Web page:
and Hazel were his two children. Lulu was his wife.
Lula Becker and Elmer
E. Dickensheet had been married on September 22, 1895. She sued
John Daniel and others after her husband's death over an issue involving
mining property. It probably had some connection with Dickensheet's
death. Daniel had delivered a deed to Elmer Dickensheet which contained
an error in the legal description. After her husband's death Lula
requested a correction of the deed but the defendant refused. Daniel
Saved and reserved and excepted unto himself all ores, metals or
mineral substances, particularly lead and zinc ore from land she
claimed as rightfully hers. She claimed that Daniel had also promised
2% of the gross value of the ore to Dickensheet and to reimburse
him for all damages to the farm crop.
Circuit Court book 94,
page 567, records the outcome of the case. It directed that the
real intention of the parties in the execution of said deed be binding.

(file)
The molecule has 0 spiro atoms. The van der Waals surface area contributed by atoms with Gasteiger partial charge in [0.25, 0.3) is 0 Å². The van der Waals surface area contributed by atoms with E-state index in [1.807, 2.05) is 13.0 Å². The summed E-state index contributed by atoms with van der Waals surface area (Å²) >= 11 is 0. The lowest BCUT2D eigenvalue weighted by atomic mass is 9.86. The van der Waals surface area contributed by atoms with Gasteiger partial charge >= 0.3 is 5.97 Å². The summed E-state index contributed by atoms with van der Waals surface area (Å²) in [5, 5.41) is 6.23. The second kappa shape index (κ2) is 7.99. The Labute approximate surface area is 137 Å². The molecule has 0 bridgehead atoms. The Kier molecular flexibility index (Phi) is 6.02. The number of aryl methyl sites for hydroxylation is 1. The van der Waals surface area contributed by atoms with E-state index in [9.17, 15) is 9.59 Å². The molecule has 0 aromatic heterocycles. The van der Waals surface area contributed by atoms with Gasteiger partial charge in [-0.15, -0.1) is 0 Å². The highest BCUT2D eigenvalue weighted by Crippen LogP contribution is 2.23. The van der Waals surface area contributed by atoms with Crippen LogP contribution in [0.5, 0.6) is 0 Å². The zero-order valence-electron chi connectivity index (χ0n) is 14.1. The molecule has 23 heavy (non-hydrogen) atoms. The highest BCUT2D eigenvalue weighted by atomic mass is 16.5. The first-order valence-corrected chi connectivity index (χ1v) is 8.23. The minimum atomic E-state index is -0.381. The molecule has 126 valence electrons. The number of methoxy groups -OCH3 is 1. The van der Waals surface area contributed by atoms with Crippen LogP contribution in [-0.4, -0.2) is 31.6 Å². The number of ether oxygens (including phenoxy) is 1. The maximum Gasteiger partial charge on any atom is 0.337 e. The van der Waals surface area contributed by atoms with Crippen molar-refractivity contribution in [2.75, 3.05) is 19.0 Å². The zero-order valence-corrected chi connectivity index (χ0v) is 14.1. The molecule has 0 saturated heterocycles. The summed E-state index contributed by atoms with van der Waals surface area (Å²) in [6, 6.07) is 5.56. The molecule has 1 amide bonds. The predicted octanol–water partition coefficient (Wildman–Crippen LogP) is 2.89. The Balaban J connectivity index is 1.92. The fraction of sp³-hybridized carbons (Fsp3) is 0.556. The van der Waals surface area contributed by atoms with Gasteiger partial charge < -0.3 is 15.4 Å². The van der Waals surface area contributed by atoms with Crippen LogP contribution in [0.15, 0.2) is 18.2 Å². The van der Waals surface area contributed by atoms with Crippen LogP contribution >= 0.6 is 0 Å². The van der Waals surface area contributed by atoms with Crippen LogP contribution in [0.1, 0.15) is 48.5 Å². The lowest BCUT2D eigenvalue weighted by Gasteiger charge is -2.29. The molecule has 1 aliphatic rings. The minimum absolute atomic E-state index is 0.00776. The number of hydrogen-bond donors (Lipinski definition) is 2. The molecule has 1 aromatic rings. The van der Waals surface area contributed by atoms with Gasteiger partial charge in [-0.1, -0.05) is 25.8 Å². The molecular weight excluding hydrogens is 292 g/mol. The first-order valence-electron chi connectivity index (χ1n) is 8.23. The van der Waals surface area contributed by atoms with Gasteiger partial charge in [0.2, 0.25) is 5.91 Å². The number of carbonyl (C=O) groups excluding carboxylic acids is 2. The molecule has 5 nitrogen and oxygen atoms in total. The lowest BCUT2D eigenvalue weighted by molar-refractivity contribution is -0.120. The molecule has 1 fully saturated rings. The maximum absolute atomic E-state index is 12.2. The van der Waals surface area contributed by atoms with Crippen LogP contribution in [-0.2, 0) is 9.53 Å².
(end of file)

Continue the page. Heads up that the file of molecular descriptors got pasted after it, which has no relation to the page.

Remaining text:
It ordered the correction of the deed to read as intended. This
order was issued September 30, 1907. From the court record there
was no amount of damages stated, or if Lula Dickensheet was ever
paid anything by John Daniel.
John Warren was the other
man killed on September 2, 1907. The OGS newspaper index stated
he had come from Michigan and left a family. An Alphonsine Warren
was in court against the Badger Lead and Zinc company in early 1909.
She may have been Warren's wife. She was not successful in her suit.
The paper file of this case, which would contain why she brought
the suit, has been destroyed. Therefore it is possible this case
had no connection with Warren's death. Still, it seems likely that
A great amount of information
about mining remains to be compiled from Greene County records.
More mining accidents happened in Greene County and are recorded
in coroner's files. Incorporation papers still exist from early
mining companies. There are also numerous court cases involving
litigation concerning the mines. Further inquiry, from both public
and private records, will be needed to provide a better history
on Greene County mining.